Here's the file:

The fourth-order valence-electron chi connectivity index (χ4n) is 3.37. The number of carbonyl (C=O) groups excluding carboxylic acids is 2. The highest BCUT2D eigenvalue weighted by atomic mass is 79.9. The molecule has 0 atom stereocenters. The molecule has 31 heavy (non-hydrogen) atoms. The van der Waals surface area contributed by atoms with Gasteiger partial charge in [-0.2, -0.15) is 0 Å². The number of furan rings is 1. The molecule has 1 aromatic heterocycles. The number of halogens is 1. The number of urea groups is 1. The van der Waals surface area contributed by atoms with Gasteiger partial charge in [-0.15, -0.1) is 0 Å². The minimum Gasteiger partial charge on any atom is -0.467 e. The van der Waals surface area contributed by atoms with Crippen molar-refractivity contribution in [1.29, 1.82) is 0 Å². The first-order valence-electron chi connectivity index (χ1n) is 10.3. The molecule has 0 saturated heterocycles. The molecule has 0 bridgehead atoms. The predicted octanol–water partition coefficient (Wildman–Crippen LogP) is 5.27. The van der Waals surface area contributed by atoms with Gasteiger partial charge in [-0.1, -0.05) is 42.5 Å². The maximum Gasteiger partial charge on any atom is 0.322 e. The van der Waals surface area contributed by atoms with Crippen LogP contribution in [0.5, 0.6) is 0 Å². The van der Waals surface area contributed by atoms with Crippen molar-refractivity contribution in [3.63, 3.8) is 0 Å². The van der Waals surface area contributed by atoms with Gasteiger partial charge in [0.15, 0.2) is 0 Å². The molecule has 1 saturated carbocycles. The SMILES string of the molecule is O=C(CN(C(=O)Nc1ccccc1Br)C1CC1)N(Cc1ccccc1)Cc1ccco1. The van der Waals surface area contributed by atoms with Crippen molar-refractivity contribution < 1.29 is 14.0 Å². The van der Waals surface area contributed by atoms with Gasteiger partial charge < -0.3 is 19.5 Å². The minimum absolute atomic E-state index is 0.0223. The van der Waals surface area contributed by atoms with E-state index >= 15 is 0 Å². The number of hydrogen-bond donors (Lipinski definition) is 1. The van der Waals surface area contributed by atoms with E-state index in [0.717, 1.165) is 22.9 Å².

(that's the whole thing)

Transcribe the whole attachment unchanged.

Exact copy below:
The fourth-order valence-electron chi connectivity index (χ4n) is 3.37. The number of carbonyl (C=O) groups excluding carboxylic acids is 2. The highest BCUT2D eigenvalue weighted by atomic mass is 79.9. The molecule has 0 atom stereocenters. The molecule has 31 heavy (non-hydrogen) atoms. The van der Waals surface area contributed by atoms with Gasteiger partial charge in [-0.2, -0.15) is 0 Å². The number of furan rings is 1. The molecule has 1 aromatic heterocycles. The number of halogens is 1. The number of urea groups is 1. The van der Waals surface area contributed by atoms with Gasteiger partial charge in [-0.15, -0.1) is 0 Å². The minimum Gasteiger partial charge on any atom is -0.467 e. The van der Waals surface area contributed by atoms with Crippen molar-refractivity contribution in [1.29, 1.82) is 0 Å². The first-order valence-electron chi connectivity index (χ1n) is 10.3. The molecule has 0 saturated heterocycles. The molecule has 0 bridgehead atoms. The predicted octanol–water partition coefficient (Wildman–Crippen LogP) is 5.27. The van der Waals surface area contributed by atoms with Gasteiger partial charge in [-0.1, -0.05) is 42.5 Å². The maximum Gasteiger partial charge on any atom is 0.322 e. The van der Waals surface area contributed by atoms with Crippen LogP contribution in [0.5, 0.6) is 0 Å². The van der Waals surface area contributed by atoms with Crippen molar-refractivity contribution in [3.63, 3.8) is 0 Å². The van der Waals surface area contributed by atoms with Gasteiger partial charge in [0.15, 0.2) is 0 Å². The molecule has 1 saturated carbocycles. The SMILES string of the molecule is O=C(CN(C(=O)Nc1ccccc1Br)C1CC1)N(Cc1ccccc1)Cc1ccco1. The van der Waals surface area contributed by atoms with Crippen molar-refractivity contribution < 1.29 is 14.0 Å². The van der Waals surface area contributed by atoms with Gasteiger partial charge < -0.3 is 19.5 Å². The minimum absolute atomic E-state index is 0.0223. The van der Waals surface area contributed by atoms with E-state index >= 15 is 0 Å². The number of hydrogen-bond donors (Lipinski definition) is 1. The van der Waals surface area contributed by atoms with E-state index in [0.717, 1.165) is 22.9 Å².